Some drugs used in the treatment of Parkinson's appear to increase the risk of heart valve disease, says a new study.
Parkinson's disease is a degenerative disorder of the central nervous system that often impairs motor skills and speech.
Heart valves are one-way valves that keep blood flowing in the right direction through the heart. If people have problems with their heart valves then blood may not move the way it should.
The drugs used for the treatment of Parkinson's disease include pergolide, marketed as Permax, and cabergoline, sold as Dostinex, reported the online edition of health magazine WebMD.
Two studies published in the Jan 4 issue of the New England Journal of Medicine involved more than 11,000 patients prescribed anti-Parkinson's drugs from Britain registered in a nationwide database.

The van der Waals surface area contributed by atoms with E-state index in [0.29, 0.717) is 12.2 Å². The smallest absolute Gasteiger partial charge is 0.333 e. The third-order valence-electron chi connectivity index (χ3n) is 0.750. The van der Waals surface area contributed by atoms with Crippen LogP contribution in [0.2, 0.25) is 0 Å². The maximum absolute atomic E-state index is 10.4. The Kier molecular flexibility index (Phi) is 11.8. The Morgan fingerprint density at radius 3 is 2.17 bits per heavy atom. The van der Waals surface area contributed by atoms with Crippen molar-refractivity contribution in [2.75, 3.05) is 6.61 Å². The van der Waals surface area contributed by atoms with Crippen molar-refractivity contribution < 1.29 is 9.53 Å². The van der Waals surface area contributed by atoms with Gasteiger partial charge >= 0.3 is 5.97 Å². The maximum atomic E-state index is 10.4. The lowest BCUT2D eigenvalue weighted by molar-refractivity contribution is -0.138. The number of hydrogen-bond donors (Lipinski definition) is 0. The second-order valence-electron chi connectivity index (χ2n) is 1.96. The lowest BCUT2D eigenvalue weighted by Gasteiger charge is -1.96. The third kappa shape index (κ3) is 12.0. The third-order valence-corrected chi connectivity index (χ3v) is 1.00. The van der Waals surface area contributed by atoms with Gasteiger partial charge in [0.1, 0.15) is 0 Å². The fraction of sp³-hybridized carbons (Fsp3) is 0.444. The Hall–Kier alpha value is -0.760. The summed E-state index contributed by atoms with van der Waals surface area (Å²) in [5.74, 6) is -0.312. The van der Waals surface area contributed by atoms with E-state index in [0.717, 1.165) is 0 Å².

The studies compared treatment histories among Parkinson's disease patients who did and did not develop heart valve disease.
The rate of heart valve disease was seven times higher among pergolide-treated patients and five times higher among patients being treated with cabergoline.
"We showed that treatment with either pergolide or cabergoline for more than six months was strongly associated with an increase in valve-related heart disease," researcher Edeltraut Garbe said.